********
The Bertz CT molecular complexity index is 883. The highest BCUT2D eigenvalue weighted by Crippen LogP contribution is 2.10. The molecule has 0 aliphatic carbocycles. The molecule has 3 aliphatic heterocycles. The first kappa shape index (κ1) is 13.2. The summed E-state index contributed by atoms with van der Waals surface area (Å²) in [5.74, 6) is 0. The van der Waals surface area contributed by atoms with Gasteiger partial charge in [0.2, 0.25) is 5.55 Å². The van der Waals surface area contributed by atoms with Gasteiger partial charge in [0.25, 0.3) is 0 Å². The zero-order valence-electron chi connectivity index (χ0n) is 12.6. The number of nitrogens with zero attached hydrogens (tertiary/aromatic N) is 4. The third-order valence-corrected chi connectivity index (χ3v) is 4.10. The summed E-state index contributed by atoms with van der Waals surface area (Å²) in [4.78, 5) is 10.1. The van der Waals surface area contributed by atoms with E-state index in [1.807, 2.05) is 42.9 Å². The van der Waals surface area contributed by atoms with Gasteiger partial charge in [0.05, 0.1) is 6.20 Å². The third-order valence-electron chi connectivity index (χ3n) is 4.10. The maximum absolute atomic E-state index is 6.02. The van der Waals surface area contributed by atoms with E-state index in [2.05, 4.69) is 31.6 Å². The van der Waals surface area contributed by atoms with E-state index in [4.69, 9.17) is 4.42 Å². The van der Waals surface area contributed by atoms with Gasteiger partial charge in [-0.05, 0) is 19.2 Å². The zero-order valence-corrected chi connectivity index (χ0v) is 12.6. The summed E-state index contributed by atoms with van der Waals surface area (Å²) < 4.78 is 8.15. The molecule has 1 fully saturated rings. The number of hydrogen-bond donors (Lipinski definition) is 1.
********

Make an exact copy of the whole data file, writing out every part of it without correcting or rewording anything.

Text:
The Bertz CT molecular complexity index is 883. The highest BCUT2D eigenvalue weighted by Crippen LogP contribution is 2.10. The molecule has 0 aliphatic carbocycles. The molecule has 3 aliphatic heterocycles. The first kappa shape index (κ1) is 13.2. The summed E-state index contributed by atoms with van der Waals surface area (Å²) in [5.74, 6) is 0. The van der Waals surface area contributed by atoms with Gasteiger partial charge in [0.2, 0.25) is 5.55 Å². The van der Waals surface area contributed by atoms with Gasteiger partial charge in [0.25, 0.3) is 0 Å². The zero-order valence-electron chi connectivity index (χ0n) is 12.6. The number of nitrogens with zero attached hydrogens (tertiary/aromatic N) is 4. The third-order valence-corrected chi connectivity index (χ3v) is 4.10. The summed E-state index contributed by atoms with van der Waals surface area (Å²) in [4.78, 5) is 10.1. The van der Waals surface area contributed by atoms with E-state index in [1.807, 2.05) is 42.9 Å². The van der Waals surface area contributed by atoms with Gasteiger partial charge in [0.05, 0.1) is 6.20 Å². The third-order valence-electron chi connectivity index (χ3n) is 4.10. The maximum absolute atomic E-state index is 6.02. The van der Waals surface area contributed by atoms with E-state index in [2.05, 4.69) is 31.6 Å². The van der Waals surface area contributed by atoms with E-state index in [4.69, 9.17) is 4.42 Å². The van der Waals surface area contributed by atoms with Gasteiger partial charge in [-0.05, 0) is 19.2 Å². The zero-order valence-corrected chi connectivity index (χ0v) is 12.6. The summed E-state index contributed by atoms with van der Waals surface area (Å²) < 4.78 is 8.15. The molecule has 1 fully saturated rings. The number of hydrogen-bond donors (Lipinski definition) is 1.